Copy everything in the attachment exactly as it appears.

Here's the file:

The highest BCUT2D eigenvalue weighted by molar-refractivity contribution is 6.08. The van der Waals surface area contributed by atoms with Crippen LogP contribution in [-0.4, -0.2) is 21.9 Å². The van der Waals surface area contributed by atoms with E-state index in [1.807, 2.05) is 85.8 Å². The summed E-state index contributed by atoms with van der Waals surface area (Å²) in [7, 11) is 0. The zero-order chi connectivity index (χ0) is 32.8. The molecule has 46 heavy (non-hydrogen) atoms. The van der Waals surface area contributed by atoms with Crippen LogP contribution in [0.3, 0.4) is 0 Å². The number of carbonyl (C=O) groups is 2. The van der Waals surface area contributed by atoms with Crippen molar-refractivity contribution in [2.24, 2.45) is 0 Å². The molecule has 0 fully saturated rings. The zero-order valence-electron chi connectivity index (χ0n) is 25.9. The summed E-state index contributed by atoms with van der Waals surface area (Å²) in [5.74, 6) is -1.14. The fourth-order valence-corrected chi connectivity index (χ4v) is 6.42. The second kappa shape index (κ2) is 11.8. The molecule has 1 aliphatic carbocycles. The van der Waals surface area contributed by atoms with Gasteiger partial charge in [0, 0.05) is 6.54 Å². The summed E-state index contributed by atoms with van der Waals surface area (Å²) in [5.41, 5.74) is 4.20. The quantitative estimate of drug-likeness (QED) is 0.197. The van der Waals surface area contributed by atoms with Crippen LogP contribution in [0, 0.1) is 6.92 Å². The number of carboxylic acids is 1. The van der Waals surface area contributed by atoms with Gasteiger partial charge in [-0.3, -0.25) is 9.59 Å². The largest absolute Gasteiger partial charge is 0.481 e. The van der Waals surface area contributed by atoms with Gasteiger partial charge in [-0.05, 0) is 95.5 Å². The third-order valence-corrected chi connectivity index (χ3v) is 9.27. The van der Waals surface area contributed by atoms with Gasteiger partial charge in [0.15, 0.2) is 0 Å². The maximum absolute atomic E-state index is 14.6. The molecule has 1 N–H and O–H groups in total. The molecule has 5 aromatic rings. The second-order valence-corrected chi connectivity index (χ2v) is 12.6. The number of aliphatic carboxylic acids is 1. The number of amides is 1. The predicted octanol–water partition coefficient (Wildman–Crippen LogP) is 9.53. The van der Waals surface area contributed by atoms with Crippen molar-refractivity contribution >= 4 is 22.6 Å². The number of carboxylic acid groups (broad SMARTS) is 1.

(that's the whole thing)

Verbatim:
The highest BCUT2D eigenvalue weighted by molar-refractivity contribution is 6.08. The van der Waals surface area contributed by atoms with Crippen LogP contribution in [-0.4, -0.2) is 21.9 Å². The van der Waals surface area contributed by atoms with E-state index in [1.807, 2.05) is 85.8 Å². The summed E-state index contributed by atoms with van der Waals surface area (Å²) in [7, 11) is 0. The zero-order chi connectivity index (χ0) is 32.8. The molecule has 46 heavy (non-hydrogen) atoms. The van der Waals surface area contributed by atoms with Crippen LogP contribution in [0.3, 0.4) is 0 Å². The number of carbonyl (C=O) groups is 2. The van der Waals surface area contributed by atoms with Crippen molar-refractivity contribution in [2.24, 2.45) is 0 Å². The molecule has 0 fully saturated rings. The zero-order valence-electron chi connectivity index (χ0n) is 25.9. The summed E-state index contributed by atoms with van der Waals surface area (Å²) in [5.74, 6) is -1.14. The fourth-order valence-corrected chi connectivity index (χ4v) is 6.42. The second kappa shape index (κ2) is 11.8. The molecule has 1 aliphatic carbocycles. The van der Waals surface area contributed by atoms with Gasteiger partial charge in [0, 0.05) is 6.54 Å². The summed E-state index contributed by atoms with van der Waals surface area (Å²) in [5.41, 5.74) is 4.20. The quantitative estimate of drug-likeness (QED) is 0.197. The van der Waals surface area contributed by atoms with Crippen LogP contribution in [0, 0.1) is 6.92 Å². The number of carboxylic acids is 1. The van der Waals surface area contributed by atoms with Gasteiger partial charge in [-0.3, -0.25) is 9.59 Å². The largest absolute Gasteiger partial charge is 0.481 e. The van der Waals surface area contributed by atoms with Gasteiger partial charge in [-0.05, 0) is 95.5 Å². The third-order valence-corrected chi connectivity index (χ3v) is 9.27. The van der Waals surface area contributed by atoms with Gasteiger partial charge in [0.15, 0.2) is 0 Å². The maximum absolute atomic E-state index is 14.6. The molecule has 1 N–H and O–H groups in total. The molecule has 5 aromatic rings. The second-order valence-corrected chi connectivity index (χ2v) is 12.6. The number of aliphatic carboxylic acids is 1. The number of amides is 1. The predicted octanol–water partition coefficient (Wildman–Crippen LogP) is 9.53. The van der Waals surface area contributed by atoms with Crippen molar-refractivity contribution >= 4 is 22.6 Å². The number of carboxylic acid groups (broad SMARTS) is 1.